Wallace: Wonders of nature have been solace of my life
- 00:01 24 January 2013 by Rowan Hooper
- For similar stories, visit the Letters and Evolution Topic Guides
Alfred Russel Wallace discovered natural selection independently of Charles Darwin. Through his letters, available online for the first time, he tells us of his research, expeditions and enduring fascination for nature's mysteries.
You are famously joint author, with Darwin, of the first paper describing the origin of species and natural selection, published in 1858. When did you first get the idea?
I begin [in 1847] to feel rather dissatisfied with a mere local collection – little is to be learnt by it. I sh[ould]d like to take some one family, to study thoroughly – principally with a view to the theory of the origin of species. By that means I am strongly of [the] opinion that some definite results might be arrived at.
This desire led you to Brazil to collect birds, butterflies and beetles to try to discover what drives the evolution of new species. Were there any incidents on the voyage?
On Friday the 6th of August … the Captain (who was the owner of the vessel) came into the cabin & said "I am afraid the ship's on fire. Come & see what you think of it."
Despite that harrowing experience, you next undertook an 8 year expedition to the Malay Archipelago, where you discovered the invisible boundary between the animals of Asia and the Australian region, which would later be called the Wallace Line in your honour. What fascinated you most on that trip?
The Birds have however interested me much more than the insects, they are proportionally much more numerous, and throw great light on the laws of Geographical distribution of Animals in the East… As an instance I may mention the Cockatoos, a group of birds confined to Australia & the Moluccas, but quite unknown in Java Borneo Sumatra & Malacca… Many other species illustrate the same fact.
You have been famously good-natured about sharing the discovery of natural selection with Darwin…
I also look upon it as a most fortunate circumstance that I had a short time ago commenced a correspondence with Mr. Darwin on the subject of "Varieties", since it has led to the earlier publication of a portion of his researches & has secured to him a claim to priority which an independent publication either by myself or some other party might have injuriously effected
What did you and Darwin have in common?
In early life both Darwin and myself became ardent beetle-hunters. Both Darwin and myself had, what he terms "the mere passion of collecting"… Now it is this superficial and almost child-like interest in the outward forms of living things, which, though often despised as unscientific, happened to be the only one which would lead us towards a solution of the problem of species.
Do you feel your contribution has been overlooked?
The idea came to me, as it had come to Darwin, in a sudden flash of insight: it was thought out in a few hours – was written down with such a sketch of its various applications and developments… then copied on thin letter-paper and sent off to Darwin – all within one week.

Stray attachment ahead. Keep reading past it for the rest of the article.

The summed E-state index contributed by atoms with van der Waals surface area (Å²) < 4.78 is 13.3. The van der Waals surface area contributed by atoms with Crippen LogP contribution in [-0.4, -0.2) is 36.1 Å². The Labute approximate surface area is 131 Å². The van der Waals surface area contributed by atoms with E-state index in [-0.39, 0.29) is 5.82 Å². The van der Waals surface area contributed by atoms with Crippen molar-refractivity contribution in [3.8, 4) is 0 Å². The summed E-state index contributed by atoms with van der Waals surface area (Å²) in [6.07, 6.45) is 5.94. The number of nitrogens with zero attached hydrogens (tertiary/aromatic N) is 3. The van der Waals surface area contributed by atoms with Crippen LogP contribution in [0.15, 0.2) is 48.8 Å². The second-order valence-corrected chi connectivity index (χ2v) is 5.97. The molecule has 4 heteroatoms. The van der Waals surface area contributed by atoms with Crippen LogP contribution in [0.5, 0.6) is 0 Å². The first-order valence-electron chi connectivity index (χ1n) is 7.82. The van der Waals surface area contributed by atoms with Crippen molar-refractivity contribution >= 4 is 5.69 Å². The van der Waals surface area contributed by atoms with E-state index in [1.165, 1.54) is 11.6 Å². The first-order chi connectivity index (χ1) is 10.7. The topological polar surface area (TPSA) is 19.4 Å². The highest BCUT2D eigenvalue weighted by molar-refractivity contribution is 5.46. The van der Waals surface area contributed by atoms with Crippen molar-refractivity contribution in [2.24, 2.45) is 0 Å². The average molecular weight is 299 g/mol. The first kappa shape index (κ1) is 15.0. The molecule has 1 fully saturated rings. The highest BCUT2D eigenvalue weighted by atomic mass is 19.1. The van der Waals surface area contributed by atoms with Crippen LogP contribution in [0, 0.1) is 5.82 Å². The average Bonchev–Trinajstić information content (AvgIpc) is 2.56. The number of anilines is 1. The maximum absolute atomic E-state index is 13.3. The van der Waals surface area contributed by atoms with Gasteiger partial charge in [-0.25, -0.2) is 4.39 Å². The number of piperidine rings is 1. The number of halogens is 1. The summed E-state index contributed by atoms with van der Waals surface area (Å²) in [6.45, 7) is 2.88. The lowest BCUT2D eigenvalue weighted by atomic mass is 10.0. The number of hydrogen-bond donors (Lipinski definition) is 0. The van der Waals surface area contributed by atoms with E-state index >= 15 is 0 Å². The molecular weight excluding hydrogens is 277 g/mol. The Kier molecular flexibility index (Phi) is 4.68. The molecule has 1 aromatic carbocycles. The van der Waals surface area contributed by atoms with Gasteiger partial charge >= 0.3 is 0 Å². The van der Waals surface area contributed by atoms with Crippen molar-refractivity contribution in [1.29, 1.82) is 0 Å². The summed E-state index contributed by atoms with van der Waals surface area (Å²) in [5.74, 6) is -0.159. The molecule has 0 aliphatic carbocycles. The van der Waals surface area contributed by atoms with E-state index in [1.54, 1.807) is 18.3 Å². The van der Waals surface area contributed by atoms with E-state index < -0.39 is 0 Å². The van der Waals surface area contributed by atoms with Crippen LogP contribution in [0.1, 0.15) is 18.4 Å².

I should have had no cause for complaint if the respective shares of Darwin and myself in regard to the elucidation of nature's method of organic development had been thenceforth estimated as being, roughly, proportional to the time we had each bestowed upon it when it was thus first given to the world – that is to say, as 20 years is to one week.
You helped Darwin with the puzzle of bright colouration in animals, which led to the concept of warning colours. To ask his question again, why are some caterpillars so brightly coloured?
[Since some]… are protected by a disagreeable taste or odour, it would be a positive advantage to them never to be mistaken for any of the palatable caterpillars… Any gaudy & conspicuous colour therefore, that would plainly distinguish them from the brown & green eatable caterpillars, would enable birds to recognise them easily as a kind not fit for food, & thus they would escape seizure which is as bad as being eaten.
How did you feel looking back on your life's work, at the age of 89?
The wonders of nature have been the delight and solace of… life. Nature has afforded… an ever increasing rapture, and the attempt to solve some of her myriad problems an ever-growing sense of mystery and awe.
Do you have a message for our readers?
I sincerely wish you all some of the delight in the mere contemplation of nature's mysteries and beauties which I have enjoyed.
The correspondence of Alfred Russel Wallace – from which the answers for this interview are mined – is now available online. Wallace (1823–1913) independently discovered the theory of evolution by natural selection and founded the science of evolutionary biogeography.
"I sincerely wish you all some of the delight in the mere contemplation of nature's mysteries and beauties which I have enjoyed" (Image: Natural history Museum, London/SPL)
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